Firstly, to provide plot users with an axes control mechanism like the standard
scales control of
y that they already know. And, secondly,
to provide developers with a simple framework for the quick addition of non-standard axes
or scales. See
getPlotArgs to manage
lattice defaults and
plot developer and user resets for the different plot components (axes, ticks, grid,
annotation). As with
localScalesHandler, the intention here is to provide more
routine access to higher level plot control.
trianglePlot returns trellis objects, much like
lattice plot functions.
panel.trianglePlot... functions are intended for use
trianglePlot function call.
triABC2XY returns a list containing the named
y, which are the 2-D (x,y) transformations
of supplied (a,b,c)
triXY2ABC returns a list containing the named
c, which are the (a,b,c)
trianglePlot coordinates associated with supplied 2-D (x, y) that
trianglePlot would generate.
resetTriLims returns a supplied trellis object, rescaled
based on the assumption that it is a
With triangle plots, the (a0, b0, c0) scales are proportional. So regardless of the
absolute sizes of a coordinate set (a,b,c), values are plotted and handled
as proportions, i.e. a/(a+b+c), b/(a+b+c) and c/(a+b+c), respectively. This means
that absolute values of
c are lost when points are
plotted on these axes. So, the function
triXY2ABC returns the relative proportions
c, not the absolute amounts, when translating a 2-D
(x,y) coordinates into the associated (a, b, c) coordinates.
This is an in-development plot, and 'best handling' strategies have not been decided for several elements. So, future versions of these functions may differ significantly from the current version.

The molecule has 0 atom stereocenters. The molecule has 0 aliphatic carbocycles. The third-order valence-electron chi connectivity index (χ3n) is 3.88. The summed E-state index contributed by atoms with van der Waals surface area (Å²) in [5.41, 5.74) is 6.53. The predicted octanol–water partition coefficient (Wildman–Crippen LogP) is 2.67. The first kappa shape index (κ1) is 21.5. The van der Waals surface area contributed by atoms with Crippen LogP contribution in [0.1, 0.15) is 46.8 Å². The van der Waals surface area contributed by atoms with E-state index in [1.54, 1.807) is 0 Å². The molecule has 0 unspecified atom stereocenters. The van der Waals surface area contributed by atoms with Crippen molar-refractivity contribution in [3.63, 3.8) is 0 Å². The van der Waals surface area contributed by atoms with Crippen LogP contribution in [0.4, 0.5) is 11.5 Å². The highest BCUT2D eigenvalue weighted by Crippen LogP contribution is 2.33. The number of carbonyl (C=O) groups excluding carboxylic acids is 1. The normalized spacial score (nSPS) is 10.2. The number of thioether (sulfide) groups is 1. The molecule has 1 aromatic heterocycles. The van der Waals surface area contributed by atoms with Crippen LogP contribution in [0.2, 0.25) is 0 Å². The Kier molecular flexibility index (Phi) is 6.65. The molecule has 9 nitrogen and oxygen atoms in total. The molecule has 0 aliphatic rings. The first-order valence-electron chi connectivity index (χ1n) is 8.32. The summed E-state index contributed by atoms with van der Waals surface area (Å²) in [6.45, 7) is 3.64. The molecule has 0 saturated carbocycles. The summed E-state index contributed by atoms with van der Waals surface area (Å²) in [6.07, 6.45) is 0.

Current axes assignments, e.g. (a, b, c) versus (a0, b0, c0), etc., have not be finalised. So, these may change in future versions of the function.
trianglePlot scale adjustment options have been limited. Options under
evaluation include: (1) by
clim setting, equivalent to
ylim, (2) by
lims to set all axes ranges the same, and
maxs to setting all axes range maximums and
mins to set all axes
range minimums, etc.
These options are currently only avialable via the data converters.
One of the issues here is that the axes ranges are all inter-linked. The range of one axes
is a function of the other two axes ranges. So, setting these can generate contradictions.
lims=c(0,0.1) should in theory set all ranges to (0, 0.1). But, the triangle
a = b = c = c(0, 0.1) cannot exist. Therefore, the plot would attempt to recover
the extended range that includes all the requested ranges (
a = c(0, 0.1),
b = c(0, 0.1) and
c = c(0, 0.1)), which in this case is the full
a = b = c = c(0, 1). Suggestions on this topic are very welcome.
As part of the
loa version 0.2.19 update,
trianglePlot was rewritten to run
with the most recent version of
panelPal function. This means all plot
loa now use the most recent version of
This update should provide improved plot handling similar to recent versions of
GoogleMap functions which both already (from versions 0.2.0 onwards) use the latest
Code currently in revision. Please handle with care.